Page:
Over the course of history, cutting edge technology usually starts in the hands of a select few, but then becomes democratized. For instance, in the 50s and 60s tape machines were originally extremely expensive and usually owned by large institutions such as universities and radio companies.
But then by the 1980s cheap portable tape players could not only play cassette tapes but could also record. Same with distributing music via CD. Machines that could produce large quantities of CDs were in the hands of record labels and music publishers first. That allowed for the price of CDs to be controlled by a handful of those labels because they had already laid the groundwork for distribution mechanisms with records and cassettes. By the end of the 90s CD burners were cheap enough to be included in laptop computers. The ability to burn lots of CDs was still something that required a substantial investment, and it wasn’t practical for a person to be churning out one CD after another on their home computer.
But at about the same time, The Internet completely changed the possibility for distributing recordings. Now, theoretically, anyone with an Internet connection can distribute their music online without any middleman taking a cut. More importantly, the number of copies (5 or 5 million) didn’t depend on the purchase of materials (well, increased bandwidth to handle online traffic). But with file sharing, the cost of production and distribution has effectively gone down to zero. This is tremendously important for bands wanting total creative control–the ability to make or break their own success without binding contracts is viable. But does that mean musicians can bootstrap their way to fortune and fame without the help of labels or record deals?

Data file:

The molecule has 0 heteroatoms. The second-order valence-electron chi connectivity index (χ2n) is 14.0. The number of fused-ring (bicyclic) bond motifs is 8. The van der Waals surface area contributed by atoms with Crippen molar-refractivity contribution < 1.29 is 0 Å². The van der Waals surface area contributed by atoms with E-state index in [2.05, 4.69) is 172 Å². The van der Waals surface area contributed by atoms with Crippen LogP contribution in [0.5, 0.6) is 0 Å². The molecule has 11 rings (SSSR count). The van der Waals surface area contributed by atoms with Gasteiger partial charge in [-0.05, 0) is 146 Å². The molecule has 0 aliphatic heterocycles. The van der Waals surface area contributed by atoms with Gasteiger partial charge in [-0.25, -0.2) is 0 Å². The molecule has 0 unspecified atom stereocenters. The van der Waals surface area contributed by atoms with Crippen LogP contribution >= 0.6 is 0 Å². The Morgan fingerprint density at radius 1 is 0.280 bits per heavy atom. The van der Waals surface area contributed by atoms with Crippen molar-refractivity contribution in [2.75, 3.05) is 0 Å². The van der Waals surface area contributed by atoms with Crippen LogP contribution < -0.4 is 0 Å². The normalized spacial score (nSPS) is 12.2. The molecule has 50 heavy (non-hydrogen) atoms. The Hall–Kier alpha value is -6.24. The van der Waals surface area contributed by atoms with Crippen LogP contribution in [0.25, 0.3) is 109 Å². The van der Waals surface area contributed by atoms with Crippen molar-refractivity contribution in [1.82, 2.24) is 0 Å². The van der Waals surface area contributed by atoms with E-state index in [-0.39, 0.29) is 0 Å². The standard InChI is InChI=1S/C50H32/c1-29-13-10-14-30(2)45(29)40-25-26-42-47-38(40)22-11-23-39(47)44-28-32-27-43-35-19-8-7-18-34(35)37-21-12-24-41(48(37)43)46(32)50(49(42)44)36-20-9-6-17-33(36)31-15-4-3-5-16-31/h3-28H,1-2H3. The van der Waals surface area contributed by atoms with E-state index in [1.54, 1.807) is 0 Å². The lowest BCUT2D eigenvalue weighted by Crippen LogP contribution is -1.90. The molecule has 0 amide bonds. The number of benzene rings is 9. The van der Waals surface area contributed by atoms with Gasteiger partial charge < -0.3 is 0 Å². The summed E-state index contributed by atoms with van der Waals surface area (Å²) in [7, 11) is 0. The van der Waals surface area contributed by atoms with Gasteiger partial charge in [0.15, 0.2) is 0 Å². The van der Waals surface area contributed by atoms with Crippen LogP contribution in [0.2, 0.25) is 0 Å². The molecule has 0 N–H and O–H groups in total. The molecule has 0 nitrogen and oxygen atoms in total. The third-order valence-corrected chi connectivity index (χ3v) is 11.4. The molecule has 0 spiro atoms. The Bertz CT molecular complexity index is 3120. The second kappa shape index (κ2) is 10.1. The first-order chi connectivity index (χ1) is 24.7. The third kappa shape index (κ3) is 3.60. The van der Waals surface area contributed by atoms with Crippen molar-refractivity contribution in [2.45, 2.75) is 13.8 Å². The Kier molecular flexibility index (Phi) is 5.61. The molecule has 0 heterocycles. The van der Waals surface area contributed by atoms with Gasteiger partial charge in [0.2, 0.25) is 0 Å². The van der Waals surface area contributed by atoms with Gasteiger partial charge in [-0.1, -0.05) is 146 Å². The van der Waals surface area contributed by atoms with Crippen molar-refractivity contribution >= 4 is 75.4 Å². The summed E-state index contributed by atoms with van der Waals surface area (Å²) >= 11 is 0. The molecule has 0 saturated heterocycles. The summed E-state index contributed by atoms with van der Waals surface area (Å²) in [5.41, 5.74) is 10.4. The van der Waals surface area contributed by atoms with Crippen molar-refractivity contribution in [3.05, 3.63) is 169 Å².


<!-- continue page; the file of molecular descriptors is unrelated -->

Choose at least one of these links below as your ‘read’. Tell me what you think. Respond by 3pm Wednesday, January 23rd.
How to Succeed in the Music Business (By Trying Really Really Hard) (please read all comments on this post too)